Less than a half mile up the trail, I came across a smooth madrone branch across the trail. It was easy to step over, but I noticed an ominous message carved into it: “It’s f*cked up ahead.” Melodramatic, or…accurate? It turned out to be the latter. I soon came across another madrone down, this one large and filled out with leafy branches. I had done enough crawling over and through blowdown that I heeded the warning and turned back towards my backpack. There was only one more item on my list for today: Nobles House.
Another 0.8 miles back towards the trailhead, the Shorty Noble Way trail led down, on my map, to a spot just above the river. Based on the topo lines, it appeared to end at another flat area like the one I’d camped at the night before. It also looked less steep, and I had nothing better to do anyways. I started down this mysterious trail, curious as to what I’d find.
It began pretty pleasant and enjoyable, considerably less steep than the other river access trail. But soon it fell prey to the same hazards: tons of poison oak, blowdown everywhere. I took my time negotiating all these obstacles and got within spitting distance of an obvious camp. Then, there it was. The biggest and blowiest-down of them all. Madrone. Such a beautiful tree when it’s alive and vertical. But an actual monster when fallen to the ground. I literally just had to get to the other side of it. There was no going around; a brushy creek roared to my left and a dense forest created a barricade to my right. I had to go over. Fingers of poison oak reached up between the twisted branches. I took off my pack, scrambled over the main trunks, then reached back to retrieve my pack and hurl it down ahead of me.
At last, at the camp. Or, not. There was a ton of historic trash there, plus some modern garbage. Not super pleasant. I found a path to an overlook of the river, with no way to get down to it. When I tried to settle in, it just didn’t feel like the right spot. I found a way to cross the creek and poked around on the other side. There, I found several more camping options, including a primo hammock site with shade and easy access to the river rock outcrops. Perfect.
I spent the day napping, reading, napping, eating, daydreaming, napping and painting. I worked on attributing value to not being productive and not hiking all the miles. This is a major mindset shift. Normally, when we go on roadtrips, the time is ticking. We need to pack in as many things as we possibly can because every minute not spent doing something rad is wasted. But when the roadtrip is years-long instead of days-long, that breakneck pace is not sustainable or enjoyable. I convinced myself that reading an entire book in two days was the most productive I could be, and I happily did that thing.
On the last day, I just needed to return to the van. I sadly said goodbye to my lovely campsite and returned to do battle with my madrone. It was a thousand times easier on the way back, maybe because I already had a functional strategy or I was more mentally prepared or ?? I slowly ambled back up the trail, noticing so many more flowers than I’d seen on the way down. I was moving with the intention to see flowers instead of the intention to reach a destination. It still blows my mind how much intention impacts experience.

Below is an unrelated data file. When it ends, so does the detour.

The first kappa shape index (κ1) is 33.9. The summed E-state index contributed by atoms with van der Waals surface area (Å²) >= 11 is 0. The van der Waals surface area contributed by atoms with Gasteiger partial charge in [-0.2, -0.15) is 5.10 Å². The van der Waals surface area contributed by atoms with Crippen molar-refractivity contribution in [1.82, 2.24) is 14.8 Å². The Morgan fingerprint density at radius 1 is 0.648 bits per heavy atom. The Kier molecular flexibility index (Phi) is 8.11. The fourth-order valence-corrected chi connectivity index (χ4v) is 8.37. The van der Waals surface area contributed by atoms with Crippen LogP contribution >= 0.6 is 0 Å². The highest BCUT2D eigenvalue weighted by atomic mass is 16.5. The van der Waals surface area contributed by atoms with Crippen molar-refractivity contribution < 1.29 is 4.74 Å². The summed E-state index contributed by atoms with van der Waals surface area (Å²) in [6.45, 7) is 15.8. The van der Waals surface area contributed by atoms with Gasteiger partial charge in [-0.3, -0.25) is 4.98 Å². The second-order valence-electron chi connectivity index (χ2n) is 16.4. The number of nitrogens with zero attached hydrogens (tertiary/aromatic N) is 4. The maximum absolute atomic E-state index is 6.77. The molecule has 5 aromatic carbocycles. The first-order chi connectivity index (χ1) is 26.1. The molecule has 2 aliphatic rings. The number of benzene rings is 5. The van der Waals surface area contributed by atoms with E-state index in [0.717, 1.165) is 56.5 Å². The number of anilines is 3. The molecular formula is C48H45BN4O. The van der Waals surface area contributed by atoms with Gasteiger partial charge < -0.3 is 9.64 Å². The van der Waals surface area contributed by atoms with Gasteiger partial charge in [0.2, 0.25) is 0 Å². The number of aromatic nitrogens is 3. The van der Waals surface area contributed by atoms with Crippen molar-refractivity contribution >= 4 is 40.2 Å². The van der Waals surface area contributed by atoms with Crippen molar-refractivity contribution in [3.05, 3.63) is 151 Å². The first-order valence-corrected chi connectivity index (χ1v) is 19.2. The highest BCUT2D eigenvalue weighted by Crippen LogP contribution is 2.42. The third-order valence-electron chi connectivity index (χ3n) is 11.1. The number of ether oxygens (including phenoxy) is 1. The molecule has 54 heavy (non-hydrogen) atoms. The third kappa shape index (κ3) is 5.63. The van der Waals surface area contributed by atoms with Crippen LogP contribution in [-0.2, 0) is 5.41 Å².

I stopped to squat and photograph all the flowers, including the secretive marbled wild ginger. So many loaded squats on this trip; I think botanizing will be my new workout regimen.
The early start meant I got to enjoy much more shade on the hike out than I did on the hike in. The temperatures were rapidly rising each day and I do NOT do well in the heat. I appreciated my newly developed 6 am built-in alarm clock. Blissfully, I backtracked through the lilies, kalmiopsis, arnica, monkeyflower, paintbrush, serviceberry, poison oak.
Back in the late morning, I had a quick recap with Aaron and made a plan for the next day. We decided to do part of the drive back out this awful road before there was much of a chance of oncoming traffic, due to the dearth of opportunities to pull off the side of the road. We made it back to Sixmile Recreation area, where we spent the afternoon splashing in the river, relaxing and enjoying the remainder of a perfect spring day.
Based on trip reports I’ve read about the Illinois River Trail, it is a very special place when it is clear and navigable! I knew that taking this on early season, especially in a late snow year, involved a high risk of severe blow down. It’s hard enough to get people doing trail maintenance on busy trails, let alone remote and relatively obscure ones. Maybe the trail was perfect past one rogue madrone? But I doubt it. I’m keeping my eyes open for opportunities to volunteer in this ranger district to help clear some trails. I’m also going to swing by a hardware store to pick up some clippers to keep in my backpack!
A reminder to myself and to you: contributing is far better than complaining. See a problem? Figure out how you can contribute to a solution rather than sitting back and complaining about it. Even better, figure out how to recruit others to help with your solution as well.
One final note: It turns out I am *not* impervious to poison oak. It didn’t start bothering me until the day after I got off trail. And I’m suffering dearly, with huge, itchy, puffy welts all over my legs. Four days later, they seem to be getting worse, not better. So, do what you can to avoid the stuff. Then, wash everything: your skin, your clothes, your gear, once you get off trail. Stock up on Tecnu products ahead of time. When we stopped into Safeway in Grants Pass, they were out of stock in all their poison oak products and Calamine lotion. Obviously top sellers in this area!